Kabuga, a Hutu businessman and media mogul who made his fortune selling tea and coffee, is accused of spreading anti-Tutsi propaganda through his radio station, importing weapons and paying the wages of the Hutu militias that carried out the massacres. He was indicted in 1997 on charges of genocide and crimes against humanity by the UN’s International Criminal Tribunal for Rwanda (ICTR), which finished its work in 2015. The 84-year-old denies the charges.

At the time of the genocide Murangwa was a young Tutsi goalkeeper at the Rayon Sports football club in Rwanda. When asked if he remembers hearing Kabuga-owned radio station Radio Télévision Libre des Mille Collines (RTLM) describing Tutsis as “cockroaches” deserving of “extermination”, he nods his head. “Oh yes, I remember all the terrible stories that were broadcast on RTLM,” he says. “They read out names and addresses of people they accused of being enemies of the nation and encouraged people to go and take them out.”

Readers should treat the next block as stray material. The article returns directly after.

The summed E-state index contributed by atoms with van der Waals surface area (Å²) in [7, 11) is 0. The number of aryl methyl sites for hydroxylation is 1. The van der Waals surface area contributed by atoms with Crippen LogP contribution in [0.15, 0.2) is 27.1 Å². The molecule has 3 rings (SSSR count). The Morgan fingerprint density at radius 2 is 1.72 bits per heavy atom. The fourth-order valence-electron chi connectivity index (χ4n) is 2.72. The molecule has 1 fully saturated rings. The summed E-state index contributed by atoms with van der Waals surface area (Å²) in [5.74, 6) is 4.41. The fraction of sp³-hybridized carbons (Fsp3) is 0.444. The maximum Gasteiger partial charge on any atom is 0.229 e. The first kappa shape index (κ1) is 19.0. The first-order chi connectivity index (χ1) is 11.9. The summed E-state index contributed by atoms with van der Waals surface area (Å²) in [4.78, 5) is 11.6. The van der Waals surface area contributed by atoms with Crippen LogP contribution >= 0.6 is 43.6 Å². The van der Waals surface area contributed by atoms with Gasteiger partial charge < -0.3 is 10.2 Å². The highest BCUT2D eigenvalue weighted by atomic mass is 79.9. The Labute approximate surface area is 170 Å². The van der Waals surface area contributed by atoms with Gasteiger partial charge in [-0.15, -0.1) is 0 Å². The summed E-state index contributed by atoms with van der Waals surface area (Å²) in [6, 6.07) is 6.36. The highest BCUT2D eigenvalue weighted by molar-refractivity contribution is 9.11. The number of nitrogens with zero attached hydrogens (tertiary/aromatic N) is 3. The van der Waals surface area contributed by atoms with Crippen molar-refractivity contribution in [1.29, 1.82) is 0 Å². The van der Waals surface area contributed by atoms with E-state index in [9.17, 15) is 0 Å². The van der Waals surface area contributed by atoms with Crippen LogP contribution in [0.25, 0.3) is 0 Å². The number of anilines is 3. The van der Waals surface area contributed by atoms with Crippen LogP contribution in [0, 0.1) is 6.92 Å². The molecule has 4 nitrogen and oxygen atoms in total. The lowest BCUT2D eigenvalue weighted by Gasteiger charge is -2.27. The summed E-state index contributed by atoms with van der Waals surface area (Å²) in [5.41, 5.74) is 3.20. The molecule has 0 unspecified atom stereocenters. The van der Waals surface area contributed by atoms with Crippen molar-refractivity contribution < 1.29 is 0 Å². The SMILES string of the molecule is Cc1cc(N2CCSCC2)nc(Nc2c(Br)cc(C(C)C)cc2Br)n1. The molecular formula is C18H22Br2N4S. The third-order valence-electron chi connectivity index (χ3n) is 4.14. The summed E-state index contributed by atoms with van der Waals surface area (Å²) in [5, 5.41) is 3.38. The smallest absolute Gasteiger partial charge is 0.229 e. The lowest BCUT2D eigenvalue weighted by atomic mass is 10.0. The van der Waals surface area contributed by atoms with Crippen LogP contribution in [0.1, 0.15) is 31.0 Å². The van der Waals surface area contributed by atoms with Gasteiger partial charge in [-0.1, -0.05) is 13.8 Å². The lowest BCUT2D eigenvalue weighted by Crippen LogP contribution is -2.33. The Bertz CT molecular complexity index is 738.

Rayon Sports is one of Rwanda’s biggest football clubs and in the febrile pre-genocide climate of early 1994 its team of both Tutsi and Hutu players was enjoying great success. It also gave Murangwa an experience that continues to inform his work today. A month before the mass killings began, Rayon Sports played Sudan’s Al-Hilal in the African Cup Winners’ Cup. “It was already a very hostile period,” he says. “A number of Tutsi communities had been attacked and chased out of their areas and some people had been killed.” But the match, which Rayon Sports won 4-1, brought people together. “By then Rwandan society had been broken into many different groups and political parties. We lived in the same country but were no longer together in any sense; we couldn’t go to the same restaurants, the same pubs. The only thing that could connect these people was this football club. It was a sign of hope, that despite all the differences we could still be one people, one nation. It didn’t last long, but after the genocide against the Tutsi, sport, and football in particular, played a key part in the rebuilding process.”